Of course this had the potential to backfire: Crisp, who has never played professionally in right field, could have easily misplayed a ball hit to him. But I’m still (irrationally) convinced that if it were Coco Crisp coming up in the tenth inning, down one with two out and a runner on, he’d have found a way to get on base and extend the inning.

Even if this was a mistake on Francona’s part (and it’s debatable at best that it was), it shouldn’t take away from the magnificent job he did in 2016 and the magnificent job he’s done since taking over in 2013. He’s the Indians’ MVP, and the most important free agent a Cleveland team has signed…ever.

Every Indians team in the Terry Francona era has had a Clubhouse Leader: an experienced player either trying to make a comeback or at the tail end of his career. Clubhouse Leaders – to this point, they’ve all been position players – are not usually the most productive members of the team, but what they lack in on-field output they make up for in off-the-field intangibles. Jason Giambi was the Clubhouse Leader in 2013 and 2014, while Brandon Moss somewhat filled that role during the first part of 2015.

Mike Napoli was arguably the Indians’ biggest free agent signing before the 2016 season, and it was only possible because Napoli was coming off an uncharacteristically tough 2015 season. As the Indians often do, they took a gamble that Napoli would rebound, that his best days weren’t entirely behind him yet, and it paid off big time.

Napoli, who won a World Series with the Red Sox in 2013, brought championship experience to the Indians’ clubhouse. He always seemed to have good at-bats and see lots of pitches; he played excellent defense at first base; and he was always aggressive on the basepaths, always looking to take the extra base, setting that aggressive tone for the whole team.

He wasn’t only the Indians’ Clubhouse Leader in 2016; he was basically the Clubhouse Leader for the entire city. #PartyAtNapolis, which started as a joke on Twitter, became a rallying cry when things were going well. And things went well a lot: Napoli not only bounced back from his tough 2015 season, he had a career year, establishing new personal bests in runs, hits, home runs and RBIs.

As the regular season drew to a close, Napoli’s production tailed off a bit, and he hit only .140 in September and October. He didn’t have a great postseason either. But Napoli had been the definition of a streaky hitter in 2016, and you never really knew when he was going to come out of a slump. So when Napoli came up in the bottom of the tenth with a chance to cut a two-run deficit in half, I’m sure I wasn’t alone in thinking there might just be one more Party at Napoli’s. There wasn’t; Napoli struck out swinging.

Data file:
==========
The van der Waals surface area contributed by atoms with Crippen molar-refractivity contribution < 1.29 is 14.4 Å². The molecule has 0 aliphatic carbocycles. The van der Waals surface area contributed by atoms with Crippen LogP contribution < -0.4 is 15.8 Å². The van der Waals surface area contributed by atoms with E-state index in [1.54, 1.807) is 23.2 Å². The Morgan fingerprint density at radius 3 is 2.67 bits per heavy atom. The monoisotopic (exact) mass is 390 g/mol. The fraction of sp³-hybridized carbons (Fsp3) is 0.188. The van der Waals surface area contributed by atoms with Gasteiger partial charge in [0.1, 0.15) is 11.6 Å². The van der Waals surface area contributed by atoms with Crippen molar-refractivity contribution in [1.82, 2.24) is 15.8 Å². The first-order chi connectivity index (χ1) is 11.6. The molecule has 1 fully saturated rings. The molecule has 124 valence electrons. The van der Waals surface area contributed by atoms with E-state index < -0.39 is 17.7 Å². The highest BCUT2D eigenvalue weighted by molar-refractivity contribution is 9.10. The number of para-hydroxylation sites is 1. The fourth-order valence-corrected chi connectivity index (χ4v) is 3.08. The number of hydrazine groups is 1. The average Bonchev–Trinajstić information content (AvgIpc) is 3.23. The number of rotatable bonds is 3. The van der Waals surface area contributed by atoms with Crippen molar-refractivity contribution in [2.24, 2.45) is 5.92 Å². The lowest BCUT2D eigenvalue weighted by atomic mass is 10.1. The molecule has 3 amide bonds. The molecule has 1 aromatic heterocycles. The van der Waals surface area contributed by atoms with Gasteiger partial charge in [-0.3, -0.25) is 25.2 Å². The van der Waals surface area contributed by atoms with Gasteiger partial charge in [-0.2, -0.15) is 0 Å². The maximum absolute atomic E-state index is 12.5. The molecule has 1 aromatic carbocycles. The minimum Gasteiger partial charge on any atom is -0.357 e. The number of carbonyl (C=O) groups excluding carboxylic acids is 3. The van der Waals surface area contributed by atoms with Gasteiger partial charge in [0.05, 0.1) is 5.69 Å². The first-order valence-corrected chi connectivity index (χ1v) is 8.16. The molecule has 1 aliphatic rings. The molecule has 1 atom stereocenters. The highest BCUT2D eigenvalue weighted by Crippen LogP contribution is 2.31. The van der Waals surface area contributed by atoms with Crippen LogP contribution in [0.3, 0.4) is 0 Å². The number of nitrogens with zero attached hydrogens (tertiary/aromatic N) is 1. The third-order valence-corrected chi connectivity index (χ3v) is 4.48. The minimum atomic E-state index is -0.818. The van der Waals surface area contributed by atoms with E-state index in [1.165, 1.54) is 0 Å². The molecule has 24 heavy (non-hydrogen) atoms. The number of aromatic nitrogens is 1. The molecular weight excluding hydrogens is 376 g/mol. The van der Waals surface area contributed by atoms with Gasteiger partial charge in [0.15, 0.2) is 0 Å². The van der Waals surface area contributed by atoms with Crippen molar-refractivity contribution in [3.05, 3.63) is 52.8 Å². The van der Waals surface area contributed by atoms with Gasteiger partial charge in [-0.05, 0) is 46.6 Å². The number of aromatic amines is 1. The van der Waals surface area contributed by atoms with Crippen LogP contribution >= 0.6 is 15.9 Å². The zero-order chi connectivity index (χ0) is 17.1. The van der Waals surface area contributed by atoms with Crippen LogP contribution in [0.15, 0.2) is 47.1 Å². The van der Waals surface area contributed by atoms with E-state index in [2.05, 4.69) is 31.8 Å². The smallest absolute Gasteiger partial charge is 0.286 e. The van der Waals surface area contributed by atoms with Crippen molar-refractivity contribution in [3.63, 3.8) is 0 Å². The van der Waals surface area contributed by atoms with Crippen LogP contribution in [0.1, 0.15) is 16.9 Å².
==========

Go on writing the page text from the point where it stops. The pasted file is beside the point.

By now you know how Michael Martinez’s at bat ended. As Kris Bryant’s throw from the third base side of the mound found a home in Anthony Rizzo’s outstretched glove, I turned off the TV and just stared at the black screen for a while.

I was almost overwhelmed with the feeling of loss: not only had the Indians lost the game, but because it was Game 7 of the World Series, it was the last time I’d see the 2016 Indians play. I’d spent a lot of time with the Indians over the summer, and the realization that the season was over was like the feeling of a close friend departing. I went to bed that night with a lump in my throat that I wasn’t sure would go away anytime soon.

But I was pleasantly surprised to discover that 29-year-old Jimmy recovers from World Series losses better than 10-year-old Jimmy. Living in South Carolina helps: the morning after the World Series dawned without a cloud in the sky and without that feeling of gloom that always seems to surround Cleveland after a big loss. Most people down here knew better than to ask me about the game, but those who did were sympathetic and didn’t press.

But even more than that, I was just proud of how the Tribe just kept fighting until the very end. If you had told me at the beginning of Spring Training last season that the Indians would lose Michael Brantley for the year, get virtually zero offensive output from their catchers, and lose their number two and three starters for the playoffs, but still make the playoffs, storm past Boston and Toronto, force a Game 7 against a historically great Cubs team, force extra innings, and send four batters to the plate with a chance to win the World Series with one swing… I’d take those odds every time.

The 2016 Cleveland Indians overcame all but the final hurdle. Despite the fact that they lost the final game, it’s a mistake to consider 2016 a failure. It was just finally the Cubs’ year. Maybe the Indians will have a year of their own in 2017.

Thanks to Sara Rowe for reading a draft of this post.